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Know your trees: the Woodland Trust goes digital

Know your trees: the Woodland Trust goes digital Woodland Trust
18 Oct
2016
The Woodland Trust is worried that one in ten Brits are unable to identify our four most common trees: oak, ash, holly and horse chestnut. Luckily, there’s an app for that

Do you know your ash from your elder? Your oak from your willow? If you do, you’re in the minority. A recent poll from YouGov revealed that our knowledge of common trees appears to be decreasing, with 14 per cent of over-55s able to identify an ash leaf (our third most common tree) compared to just eight per cent of 18 to 34 year olds.

As for oak trees – Britain’s climax ecosystem species – only 45 per cent of 18 to 34-year-olds know what to look for, compared to 69 per cent of over-55s. However, it’s not all bad news, as eight to 15-year-olds outdid millennials, with 55 per cent able to identify the tree’s tell-tale acorns and rounded leaves.

‘It’s heartening to see eight to 15-year-olds bucking the trend,’ says Nick Atkinson, conservation advisor at the Woodland Trust, ‘although overall we can still see a decline in knowledge through the generations. Looking ahead it’s the parents of tomorrow – today’s 18 to 34-year-olds – that appear to have the weakest knowledge.’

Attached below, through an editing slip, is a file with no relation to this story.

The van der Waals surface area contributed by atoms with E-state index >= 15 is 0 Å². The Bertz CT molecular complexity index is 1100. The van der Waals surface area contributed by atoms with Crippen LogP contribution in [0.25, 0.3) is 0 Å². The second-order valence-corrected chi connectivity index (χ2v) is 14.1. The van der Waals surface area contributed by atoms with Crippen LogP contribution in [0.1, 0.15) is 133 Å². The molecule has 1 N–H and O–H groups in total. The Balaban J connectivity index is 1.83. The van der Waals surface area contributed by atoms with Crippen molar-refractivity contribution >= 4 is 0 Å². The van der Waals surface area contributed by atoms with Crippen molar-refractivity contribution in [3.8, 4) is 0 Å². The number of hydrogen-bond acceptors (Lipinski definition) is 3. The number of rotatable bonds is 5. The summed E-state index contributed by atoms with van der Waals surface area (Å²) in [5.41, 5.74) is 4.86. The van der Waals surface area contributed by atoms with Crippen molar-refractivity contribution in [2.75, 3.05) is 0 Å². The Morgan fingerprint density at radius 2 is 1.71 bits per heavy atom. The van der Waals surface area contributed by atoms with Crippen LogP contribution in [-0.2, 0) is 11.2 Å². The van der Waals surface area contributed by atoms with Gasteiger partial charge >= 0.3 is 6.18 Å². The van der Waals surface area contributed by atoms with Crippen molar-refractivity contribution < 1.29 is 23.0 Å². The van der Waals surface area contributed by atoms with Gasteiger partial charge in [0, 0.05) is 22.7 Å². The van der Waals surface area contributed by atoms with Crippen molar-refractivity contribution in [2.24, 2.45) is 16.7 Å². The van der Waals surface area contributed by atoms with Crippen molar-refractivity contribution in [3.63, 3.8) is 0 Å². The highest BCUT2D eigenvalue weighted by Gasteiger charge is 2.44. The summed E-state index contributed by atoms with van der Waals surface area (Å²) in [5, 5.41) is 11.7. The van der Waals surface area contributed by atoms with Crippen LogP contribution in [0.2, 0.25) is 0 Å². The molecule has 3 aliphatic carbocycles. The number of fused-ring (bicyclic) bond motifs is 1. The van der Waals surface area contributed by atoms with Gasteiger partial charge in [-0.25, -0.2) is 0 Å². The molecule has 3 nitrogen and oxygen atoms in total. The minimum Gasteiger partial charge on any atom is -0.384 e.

Trees have so many uses in fighting the pressing problems of our time, from climate change to physical and mental health

During the summer, the conservation charity launched the app Tree ID to help reverse these trends. Through a series of questions about characteristics such as buds, leaves and fruit, the app makes it easier for users to identify British trees. During the barer winters when there is less greenery to go on, it instead asks about bark and twigs.

Once identified, the app offers facts and a history of the discovered tree, its uses in medicine or machinery for example, and even what musical instruments it can make. An integrated map allows you to pinpoint locations of species so you know where to find them again. It’s free, easy to use and specifically designed to appeal to a younger audience.

‘Trees have so many uses in fighting the pressing problems of our time, from climate change to physical and mental health,’ says Atkinson. ‘Yet our common knowledge of them is in decline. Knowing their names is a great place to start.’

Do you need the app? You can test your knowledge with the Woodland Trust quiz.

The app is available for iOS 9 and above, with a pending release for Android devices. Click here to download it from the app store.

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